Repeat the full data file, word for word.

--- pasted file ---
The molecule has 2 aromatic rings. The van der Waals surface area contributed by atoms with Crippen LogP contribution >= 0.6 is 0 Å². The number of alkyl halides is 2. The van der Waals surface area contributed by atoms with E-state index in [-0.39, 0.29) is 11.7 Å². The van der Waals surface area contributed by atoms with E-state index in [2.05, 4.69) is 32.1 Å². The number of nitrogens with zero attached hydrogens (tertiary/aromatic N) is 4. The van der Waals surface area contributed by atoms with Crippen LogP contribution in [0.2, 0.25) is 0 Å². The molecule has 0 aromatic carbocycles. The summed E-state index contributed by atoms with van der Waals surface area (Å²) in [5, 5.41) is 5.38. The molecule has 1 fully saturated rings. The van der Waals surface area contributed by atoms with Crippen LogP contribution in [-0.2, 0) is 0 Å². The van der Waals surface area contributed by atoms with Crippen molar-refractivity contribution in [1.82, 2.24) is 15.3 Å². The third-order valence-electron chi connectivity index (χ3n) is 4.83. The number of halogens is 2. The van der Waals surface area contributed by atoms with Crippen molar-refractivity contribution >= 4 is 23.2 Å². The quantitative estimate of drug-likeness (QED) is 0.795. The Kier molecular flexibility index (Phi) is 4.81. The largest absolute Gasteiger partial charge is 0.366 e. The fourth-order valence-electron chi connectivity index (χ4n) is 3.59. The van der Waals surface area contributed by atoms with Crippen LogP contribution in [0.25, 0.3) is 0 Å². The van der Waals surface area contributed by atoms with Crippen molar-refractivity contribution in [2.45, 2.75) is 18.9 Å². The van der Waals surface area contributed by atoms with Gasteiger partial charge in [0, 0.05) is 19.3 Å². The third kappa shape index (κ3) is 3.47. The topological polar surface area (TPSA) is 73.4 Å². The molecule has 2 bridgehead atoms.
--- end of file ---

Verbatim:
The molecule has 2 aromatic rings. The van der Waals surface area contributed by atoms with Crippen LogP contribution >= 0.6 is 0 Å². The number of alkyl halides is 2. The van der Waals surface area contributed by atoms with E-state index in [-0.39, 0.29) is 11.7 Å². The van der Waals surface area contributed by atoms with E-state index in [2.05, 4.69) is 32.1 Å². The number of nitrogens with zero attached hydrogens (tertiary/aromatic N) is 4. The van der Waals surface area contributed by atoms with Crippen LogP contribution in [0.2, 0.25) is 0 Å². The molecule has 0 aromatic carbocycles. The summed E-state index contributed by atoms with van der Waals surface area (Å²) in [5, 5.41) is 5.38. The molecule has 1 fully saturated rings. The van der Waals surface area contributed by atoms with Crippen LogP contribution in [-0.2, 0) is 0 Å². The van der Waals surface area contributed by atoms with Crippen molar-refractivity contribution in [1.82, 2.24) is 15.3 Å². The third-order valence-electron chi connectivity index (χ3n) is 4.83. The number of halogens is 2. The van der Waals surface area contributed by atoms with Crippen molar-refractivity contribution >= 4 is 23.2 Å². The quantitative estimate of drug-likeness (QED) is 0.795. The Kier molecular flexibility index (Phi) is 4.81. The largest absolute Gasteiger partial charge is 0.366 e. The fourth-order valence-electron chi connectivity index (χ4n) is 3.59. The van der Waals surface area contributed by atoms with Crippen LogP contribution in [0.25, 0.3) is 0 Å². The van der Waals surface area contributed by atoms with Crippen molar-refractivity contribution in [2.45, 2.75) is 18.9 Å². The van der Waals surface area contributed by atoms with Gasteiger partial charge in [0, 0.05) is 19.3 Å². The third kappa shape index (κ3) is 3.47. The topological polar surface area (TPSA) is 73.4 Å². The molecule has 2 bridgehead atoms.